How Much Does Coffee Really Cost?

About 15 years ago I was in a bookstore and found a book called Start Late, Finish Rich by David Bach. I was intrigued by the title and description on the inside cover, so I bought the book. This book started my interest in personal finance.

I want to be clear, I am not a certified financial planner, a CPA, or an other licensed money manager. Over the last 15 years, however, I’ve spent a great deal of time learning more about personal finance.

How does all this impact the teaching profession? One of the best things we can do is make sure we take care of ourselves. If we are in a better place physically, emotionally, and mentally, we can take better care of our students. There have been a lot of conversations lately about teacher wellbeing. I’m glad to see those conversations starting but rarely see much talk about financial wellbeing for teachers.

There’s basically two main factors of personal finance: money coming in and going out. In Start Late, Finish Rich, David Bach talks about the latte factor. Let’s assume that you buy a latte (or whatever kind of coffee you drink in the morning) and it costs $5 for each cup. That’s $25 each week and $100 each month. All of a sudden, that latte starts to add up. If you forgo your daily coffee, you can find some extra money in your budget.

A CNBC published an article yesterday shares seven other ways to save money. They reminded me of latte-factor-style savings.

  1. Eating out
  2. Phone upgrades
  3. Clothing and apparel
  4. Lottery tickets
  5. Extended warranties
  6. Cable TV
  7. Impulse purchases.

If you take a look where you’re spending your money, there’s a good chance you will find a latte-like way to save. It might not seem like much at first, but those little savings add up over time.

Can Teachers Be Financially Comfortable?

I had a conversation at lunch today with a couple of colleagues about financial wellbeing. It’s an important conversation to have – if not with colleagues, then with a spouse/significant other, or at least with ourselves.

As I’ve mentioned in previous posts, a healthy teacher is better able to take care of students. One important way to take care of our overall health is to ensure that our financial wellbeing is monitored and addressed. Financial insecurity can lead to chronic stress, which can negatively affect mental and physical health – ulcers, digestive issues, migraines, insomnia, anxiety, etc.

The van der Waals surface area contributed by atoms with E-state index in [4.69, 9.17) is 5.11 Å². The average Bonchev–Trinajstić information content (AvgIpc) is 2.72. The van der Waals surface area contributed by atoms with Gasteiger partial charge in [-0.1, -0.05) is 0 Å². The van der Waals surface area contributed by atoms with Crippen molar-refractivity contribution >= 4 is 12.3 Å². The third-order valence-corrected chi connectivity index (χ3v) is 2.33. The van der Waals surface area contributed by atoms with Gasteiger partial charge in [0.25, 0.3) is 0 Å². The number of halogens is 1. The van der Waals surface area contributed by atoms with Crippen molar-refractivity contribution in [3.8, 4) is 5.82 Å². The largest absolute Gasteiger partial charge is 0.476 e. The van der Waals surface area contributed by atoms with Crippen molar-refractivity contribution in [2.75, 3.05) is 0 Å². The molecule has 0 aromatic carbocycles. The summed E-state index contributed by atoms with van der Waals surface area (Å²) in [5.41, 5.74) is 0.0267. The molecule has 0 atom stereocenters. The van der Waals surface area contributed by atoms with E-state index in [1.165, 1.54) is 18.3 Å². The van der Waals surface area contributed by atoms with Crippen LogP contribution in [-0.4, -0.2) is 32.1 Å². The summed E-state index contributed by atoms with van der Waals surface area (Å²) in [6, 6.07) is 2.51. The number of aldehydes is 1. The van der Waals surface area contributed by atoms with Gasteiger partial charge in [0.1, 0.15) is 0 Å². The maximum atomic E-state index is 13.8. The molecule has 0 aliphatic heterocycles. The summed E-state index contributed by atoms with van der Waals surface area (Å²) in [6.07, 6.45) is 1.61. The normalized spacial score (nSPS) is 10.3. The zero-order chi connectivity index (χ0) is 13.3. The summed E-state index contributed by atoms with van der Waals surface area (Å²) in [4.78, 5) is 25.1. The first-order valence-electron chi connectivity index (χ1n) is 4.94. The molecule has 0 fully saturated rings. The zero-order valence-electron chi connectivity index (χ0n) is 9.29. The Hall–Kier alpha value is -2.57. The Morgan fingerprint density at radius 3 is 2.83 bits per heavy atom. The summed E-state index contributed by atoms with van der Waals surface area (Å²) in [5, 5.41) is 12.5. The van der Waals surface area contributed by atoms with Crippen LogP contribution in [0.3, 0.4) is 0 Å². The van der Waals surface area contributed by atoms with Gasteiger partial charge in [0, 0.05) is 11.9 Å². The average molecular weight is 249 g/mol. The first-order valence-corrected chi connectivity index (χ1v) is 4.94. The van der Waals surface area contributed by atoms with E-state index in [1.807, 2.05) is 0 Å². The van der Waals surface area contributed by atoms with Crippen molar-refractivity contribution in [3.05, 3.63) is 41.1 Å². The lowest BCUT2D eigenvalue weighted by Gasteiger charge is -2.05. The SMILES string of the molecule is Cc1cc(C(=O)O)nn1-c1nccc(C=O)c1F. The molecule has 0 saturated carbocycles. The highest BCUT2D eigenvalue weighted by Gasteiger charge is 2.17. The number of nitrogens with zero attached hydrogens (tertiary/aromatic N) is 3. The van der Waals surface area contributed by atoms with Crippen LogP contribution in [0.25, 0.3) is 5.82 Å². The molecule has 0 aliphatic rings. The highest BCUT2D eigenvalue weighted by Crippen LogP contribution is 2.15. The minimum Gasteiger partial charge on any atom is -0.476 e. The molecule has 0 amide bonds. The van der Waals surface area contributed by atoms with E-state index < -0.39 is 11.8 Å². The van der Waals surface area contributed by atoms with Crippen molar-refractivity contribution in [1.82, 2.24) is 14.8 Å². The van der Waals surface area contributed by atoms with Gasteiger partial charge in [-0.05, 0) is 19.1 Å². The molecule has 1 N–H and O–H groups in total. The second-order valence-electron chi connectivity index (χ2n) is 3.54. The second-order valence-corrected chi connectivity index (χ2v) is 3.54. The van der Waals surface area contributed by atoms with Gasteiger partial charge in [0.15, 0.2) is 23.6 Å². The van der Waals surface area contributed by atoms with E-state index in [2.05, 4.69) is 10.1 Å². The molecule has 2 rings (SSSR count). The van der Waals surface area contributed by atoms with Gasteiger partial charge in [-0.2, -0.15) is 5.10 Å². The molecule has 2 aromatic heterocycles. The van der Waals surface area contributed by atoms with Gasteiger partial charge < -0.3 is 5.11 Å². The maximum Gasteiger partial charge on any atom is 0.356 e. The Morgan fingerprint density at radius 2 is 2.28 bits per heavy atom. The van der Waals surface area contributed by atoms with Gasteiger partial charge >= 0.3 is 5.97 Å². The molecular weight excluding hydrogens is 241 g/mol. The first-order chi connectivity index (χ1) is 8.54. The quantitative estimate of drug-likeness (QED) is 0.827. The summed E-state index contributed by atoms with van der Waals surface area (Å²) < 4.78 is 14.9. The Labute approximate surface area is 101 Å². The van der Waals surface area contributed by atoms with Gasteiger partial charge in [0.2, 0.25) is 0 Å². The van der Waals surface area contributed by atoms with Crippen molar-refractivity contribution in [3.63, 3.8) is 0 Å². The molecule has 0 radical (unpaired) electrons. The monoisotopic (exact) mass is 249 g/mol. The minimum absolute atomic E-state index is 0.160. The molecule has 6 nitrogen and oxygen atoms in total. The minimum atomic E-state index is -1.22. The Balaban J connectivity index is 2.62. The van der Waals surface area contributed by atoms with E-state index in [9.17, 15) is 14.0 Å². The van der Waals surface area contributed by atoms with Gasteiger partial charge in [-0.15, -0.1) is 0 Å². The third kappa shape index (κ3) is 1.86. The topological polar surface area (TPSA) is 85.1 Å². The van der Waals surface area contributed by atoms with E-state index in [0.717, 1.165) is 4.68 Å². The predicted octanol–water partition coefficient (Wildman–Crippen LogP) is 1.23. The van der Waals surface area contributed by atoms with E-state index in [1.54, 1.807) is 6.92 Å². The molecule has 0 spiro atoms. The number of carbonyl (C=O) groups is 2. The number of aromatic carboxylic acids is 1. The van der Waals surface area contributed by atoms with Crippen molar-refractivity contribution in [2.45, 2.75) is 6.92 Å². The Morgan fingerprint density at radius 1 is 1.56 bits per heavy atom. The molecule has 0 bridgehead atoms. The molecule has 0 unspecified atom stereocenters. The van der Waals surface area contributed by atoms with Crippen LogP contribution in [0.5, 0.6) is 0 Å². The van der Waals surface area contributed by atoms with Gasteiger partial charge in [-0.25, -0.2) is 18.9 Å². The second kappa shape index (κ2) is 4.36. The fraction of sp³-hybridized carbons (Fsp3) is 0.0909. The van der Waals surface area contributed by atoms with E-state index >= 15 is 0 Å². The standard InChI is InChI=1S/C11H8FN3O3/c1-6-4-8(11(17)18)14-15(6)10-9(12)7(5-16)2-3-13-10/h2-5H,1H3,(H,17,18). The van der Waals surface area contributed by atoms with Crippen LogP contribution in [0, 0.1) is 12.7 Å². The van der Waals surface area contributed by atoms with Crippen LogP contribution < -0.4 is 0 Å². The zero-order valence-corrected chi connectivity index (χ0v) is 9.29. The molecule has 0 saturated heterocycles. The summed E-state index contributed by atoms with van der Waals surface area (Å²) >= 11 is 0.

There are many resources out there to help understand finances and improve financial wellness. One that I like, and have personally used, is Dave Ramsey’s baby steps:

  1. Save $1,000 for your starter emergency fund.
  2. Pay off all debt (except the house) using the debt snowball.
  3. Save 3-6 months of expenses in a fully funded emergency fund.
  4. Invest 15% of your household income in retirement.
  5. Save for your children’s college fund.
  6. Pay off your home early.
  7. Build wealth and give.

Dave Ramsey wrote a best-selling book, called The Total Money Makeover, which outlines the baby steps and guides readers to, what he calls, financial peace. It is an incredibly quick read, and can help anybody become more knowledgeable about finances and money. One friend recently told me the book literally changed his life.

I’ve read a number of the books on this topic by a range of authors and financial gurus. The key isn’t necessary whom you are reading but that you are reading and thinking about your financial wellbeing. Two other books I’ve found interesting are The Millionaire Next Door and Start Late, Finish Rich. These two books are wonderful because they apply to the average person, not necessarily a surgeon making $500,000 a year. They, and Dave Ramsey, discuss a common thread: financial health is not correlated to level of income.

It is no secret that teacher’s are not in the top income earners in our country. Should teachers be paid more? Yes, but we can only worry about what we can control. So how do we work with what we have, financially speaking? That’s what some of these resources will help unpack. Most of the authors and gurus boil it down to simple ideas like planning, being intentional with money, and minimizing the amount of debt you have because that means more interest payments.

There are many teachers continually improving their financial wellbeing. In fact, a recent study found that one of the top five professions for millionaires is… wait for it… teachers. (Engineer, accountant, “management,” and attorneys were the other professions in the top five.) If planning and being intentional are some of the bedrocks to financial wellbeing, then who knows how to plan better than teachers?

This study shows that it is possible for teachers to become financial successful. The goal isn’t to become “rich.” The goal is to pay attention to our financial wellbeing, continue to learn about finances, and put ourselves in a position so that money is not a constant stressor which leads to health problems. The goal is to be healthy, so we can all be better teachers!